ANTONIO DAMARCUS WOODSON, Plaintiff-Appellant, v. BRAD WHITEHEAD, Assistant Warden, WARDEN, MICHAEL A. HONOUR, JOHN R. MCSPADDEN, Defendants-Appellees.
Antonio Woodson, a state prisoner proceeding pro se, appeals the dismissal of his civil rights action under 42 U.S.C. § 1983 against four employees of the Florida State Prison (“FSP”)—Captain Michael A. Honour, Lieutenant John R. McSpadden, Warden John Palmer, and Assistant Warden Brad Whitehead—alleging Eighth and Fourteenth Amendment violations as frivolous under 28 U.S.C. § 1915A(b)(1). On appeal, Woodson argues that the district court erred in dismissing his complaint for Eighth and Fourteenth Amendment violations because the factual allegations made in the complaint had arguable merit.
We review a district court's sua sponte dismissal of a complaint as frivolous under 28 U.S.C. § 1915A(b)(1) for an abuse of discretion. Miller v. Donald, 541 F.3d 1091, 1100 (11th Cir. 2008). A court abuses its discretion by making a clear error of judgment or by applying an incorrect legal standard. Josendis v. Wall to Wall Residence Repairs, Inc., 662 F.3d 1292, 1307 (11th Cir. 2011).
To determine whether confinement conditions violate the Eighth Amendment, we conduct a two-part analysis. Chandler v. Crosby, 379 F.3d 1278, 1289–90 (11th Cir. 2004). First, under the objective component, a prisoner must show the confinement conditions are sufficiently serious to violate the Eighth Amendment. Id. at 1289. Second, under the subjective component, a prisoner must show prison officials acted with “deliberate indifference” to the serious conditions. Id. at 1289–90. The plaintiff must satisfy the objective component by showing the challenged conditions are extreme and “ ‘pose[ ] an unreasonable risk of serious damage to his future health’ or safety.” Id. at 1289. In determining the seriousness of confinement conditions, we assess the severity and duration of the conditions. Id. at 1295. The plaintiff must satisfy the subjective deliberate indifference component by showing that prison officials knew of and disregarded an excessive risk of harm to the prisoner. Id. at 1289–90 (citing Farmer v. Brennan, 511 U.S. 825, 837 (1994)). Prison officials must “be aware of the facts from which the inference could be drawn that a substantial risk of serious harm exists, and [they] must also draw the inference.” Id. at 1290.
Woodson's complaint fails to allege facts to satisfy either the objective “substantial risk of serious harm” component or the subjective “deliberate indifference” component for showing an Eighth Amendment violation. Confinement without clothing (other than boxers), bedding, or hygienic materials for 72 hours during the months of April and August in Florida is not the type of extreme prison conditions that create a substantial risk of serious harm. See id. at 1289, 1297–98. Additionally, the fact that Warden Palmer saw the conditions in which Woodson was held during his disciplinary confinement is not enough to show that any of the defendants believed Woodson's health or safety to be at risk. Woodson failed to show that any of the defendants had subjective knowledge of a substantial risk of serious harm to Woodson. Id. at 1289–90. Thus, the district court did not err in dismissing Woodson's complaint as frivolous as to his Eighth Amendment claim.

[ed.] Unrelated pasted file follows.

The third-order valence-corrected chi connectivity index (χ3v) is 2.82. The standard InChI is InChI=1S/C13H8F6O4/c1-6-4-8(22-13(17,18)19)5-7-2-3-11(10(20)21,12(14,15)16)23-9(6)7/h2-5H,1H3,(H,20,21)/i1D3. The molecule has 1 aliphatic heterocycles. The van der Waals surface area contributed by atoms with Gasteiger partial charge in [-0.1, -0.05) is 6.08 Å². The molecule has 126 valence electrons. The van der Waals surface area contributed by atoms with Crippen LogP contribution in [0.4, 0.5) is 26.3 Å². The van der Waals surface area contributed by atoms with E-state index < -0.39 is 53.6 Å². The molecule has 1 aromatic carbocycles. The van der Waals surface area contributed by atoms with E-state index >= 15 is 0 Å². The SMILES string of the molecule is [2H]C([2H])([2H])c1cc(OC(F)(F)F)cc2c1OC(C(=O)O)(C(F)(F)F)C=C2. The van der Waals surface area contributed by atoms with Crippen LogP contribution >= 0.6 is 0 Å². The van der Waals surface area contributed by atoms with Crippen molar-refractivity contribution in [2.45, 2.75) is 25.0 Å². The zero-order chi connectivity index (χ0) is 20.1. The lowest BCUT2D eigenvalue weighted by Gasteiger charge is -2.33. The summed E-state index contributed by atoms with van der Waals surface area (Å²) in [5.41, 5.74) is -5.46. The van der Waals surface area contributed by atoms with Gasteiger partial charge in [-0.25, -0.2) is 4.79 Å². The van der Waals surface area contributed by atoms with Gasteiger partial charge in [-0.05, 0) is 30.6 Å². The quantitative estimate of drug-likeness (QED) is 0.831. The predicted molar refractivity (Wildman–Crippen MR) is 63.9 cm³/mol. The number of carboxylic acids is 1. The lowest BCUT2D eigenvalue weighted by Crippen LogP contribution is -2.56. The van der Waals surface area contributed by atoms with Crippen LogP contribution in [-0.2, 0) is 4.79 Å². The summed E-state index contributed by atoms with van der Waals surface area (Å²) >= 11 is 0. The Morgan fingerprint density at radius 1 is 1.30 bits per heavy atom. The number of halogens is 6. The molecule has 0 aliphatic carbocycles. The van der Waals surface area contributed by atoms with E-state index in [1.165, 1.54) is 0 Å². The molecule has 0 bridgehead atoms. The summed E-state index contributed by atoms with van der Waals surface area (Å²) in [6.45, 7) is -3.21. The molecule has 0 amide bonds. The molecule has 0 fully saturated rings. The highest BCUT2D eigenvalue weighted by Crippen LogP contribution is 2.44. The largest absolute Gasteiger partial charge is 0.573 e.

We recognize two situations in which a prisoner is deprived of his liberty such that due process is required. Kirby v. Siegelman, 195 F.3d 1285, 1290–91 (11th Cir. 1999). First, a prisoner is entitled to due process when a change in his condition of confinement “is so severe that it essentially exceeds the sentence imposed by the court.” Id. at 1291. Second, a prisoner has a liberty interest where the state has consistently provided a benefit to a prisoner and deprivation of that benefit imposes an “atypical and significant hardship on the inmate in relation to the ordinary incidents of prison life.” Id. (quotation omitted); see also Sandin v. Conner, 515 U.S. 472, 484–86 (1995). The Due Process Clause does not create an enforceable liberty interest in freedom from restrictive confinement while a prisoner is incarcerated. See Hewitt v. Helms, 459 U.S. 460, 468 (1983), modified on other grounds by Sandin, 515 U.S. at 482–84; Sandin, 515 U.S. at 484–87. Nor does it create a liberty interest in the “mandatory” language of prison rules and regulations. Sandin, 515 U.S. at 482–84.
Woodson's complaint fails to allege sufficient facts to show a Fourteenth Amendment violation. Woodson's placement in the more restrictive disciplinary confinement at FSP is not the kind of change in condition that exceeds the sentence already imposed or that imposes an atypical or significant hardship on a plaintiff. See Kirby, 195 F.3d at 1291; Sandin, 515 U.S. at 482–86. FSP's rules and regulations on disciplinary confinement also did not implicate a protected liberty interest under the Due Process Clause. See Sandin, 515 U.S. at 482–84. Based on the facts as alleged, Woodson failed to show a constitutional violation, and so, the district court did not err in dismissing Woodson's complaint as frivolous as to his Fourteenth Amendment claim.
Accordingly, upon review of the record and the parties' briefs, we affirm the district court's sua sponte dismissal of Woodson's complaint as frivolous under 28 U.S.C. § 1915A(b)(1).